The Fight for the Sky is a short propaganda film commissioned by the US government to highlight the victories of the Allied air forces over Europe prior to the Normandy invasion. It is narrated by actor Ronald Reagan.
Opening with shots of aerial combat over Europe the film turns to footage of the airmen acting casually in their base in East Anglia, reading newspapers, playing ping pong, and listening to the radio. However, they are soon called for a debriefing about their next mission, a strike deep into Germany's industrial region, the Ruhr. They ready their planes and arrive over their targets like clock work, shooting down some German Luftwaffe planes in the process. None of the missions have failed due to enemy resistance alone, the narrator informs the audience, though some haven't succeeded because of weather conditions. Captured German footage is shown to prove that the enemy was just as determined to stop the attacks as the Allies were to carry them out.
General Jimmy Doolittle is shown in the film at the 2 minute mark.
In February 1944 a new bombing initiative is begun. Instead of waiting to be attacked by the Germans the Americans will seek them out, targeting German airfields. Then the focus turns to enemy transportation, and the Allies make it impossible for a railroad to operate at day, also targeting trucks, barges, and even flak towers. All this made the eventual landings at Normandy and the opening of the second western front possible. With victory won in Europe, it must now be won in the Pacific.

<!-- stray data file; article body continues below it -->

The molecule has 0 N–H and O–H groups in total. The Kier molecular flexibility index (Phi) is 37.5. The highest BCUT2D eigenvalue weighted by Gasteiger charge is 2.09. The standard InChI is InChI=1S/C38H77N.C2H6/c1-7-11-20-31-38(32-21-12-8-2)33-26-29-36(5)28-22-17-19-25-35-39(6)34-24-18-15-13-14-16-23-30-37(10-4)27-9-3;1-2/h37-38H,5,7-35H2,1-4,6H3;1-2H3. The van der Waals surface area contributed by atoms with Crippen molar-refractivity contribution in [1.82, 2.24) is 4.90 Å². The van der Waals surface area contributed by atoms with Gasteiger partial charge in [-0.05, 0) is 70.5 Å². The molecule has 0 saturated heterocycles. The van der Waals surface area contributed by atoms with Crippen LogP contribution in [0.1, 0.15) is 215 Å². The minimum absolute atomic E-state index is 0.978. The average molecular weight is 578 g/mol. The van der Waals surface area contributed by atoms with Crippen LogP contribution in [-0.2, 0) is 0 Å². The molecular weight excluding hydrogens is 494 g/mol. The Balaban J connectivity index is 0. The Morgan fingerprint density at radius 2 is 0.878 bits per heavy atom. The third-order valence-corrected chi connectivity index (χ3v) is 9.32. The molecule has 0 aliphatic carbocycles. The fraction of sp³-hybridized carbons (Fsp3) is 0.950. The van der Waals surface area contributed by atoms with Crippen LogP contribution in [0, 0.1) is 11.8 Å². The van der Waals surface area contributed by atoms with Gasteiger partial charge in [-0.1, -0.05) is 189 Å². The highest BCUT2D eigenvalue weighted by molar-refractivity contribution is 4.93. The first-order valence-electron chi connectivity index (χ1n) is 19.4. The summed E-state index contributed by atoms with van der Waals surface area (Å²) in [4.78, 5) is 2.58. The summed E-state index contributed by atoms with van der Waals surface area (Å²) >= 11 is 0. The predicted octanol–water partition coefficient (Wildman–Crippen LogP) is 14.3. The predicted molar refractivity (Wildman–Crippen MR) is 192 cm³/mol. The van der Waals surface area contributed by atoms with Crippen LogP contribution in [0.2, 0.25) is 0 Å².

The film features stunning footage of P-47 Thunderbolts, P-51 Mustangs and P-38 Lightnings in combat against aircraft and making ground strikes. The film is notable for containing a great deal of gun camera footage both German (captured) and American. In particular the film features stunning footage of strafing runs against ground targets including trains, parked aircraft, and supply depots.
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This film is part of the Periscope Film LLC archive, one of the largest historic military, transportation, and aviation stock footage collections in the USA. Entirely film backed, this material is available for licensing in 24p HD and 2k. For more information visit http://www.PeriscopeFilm.com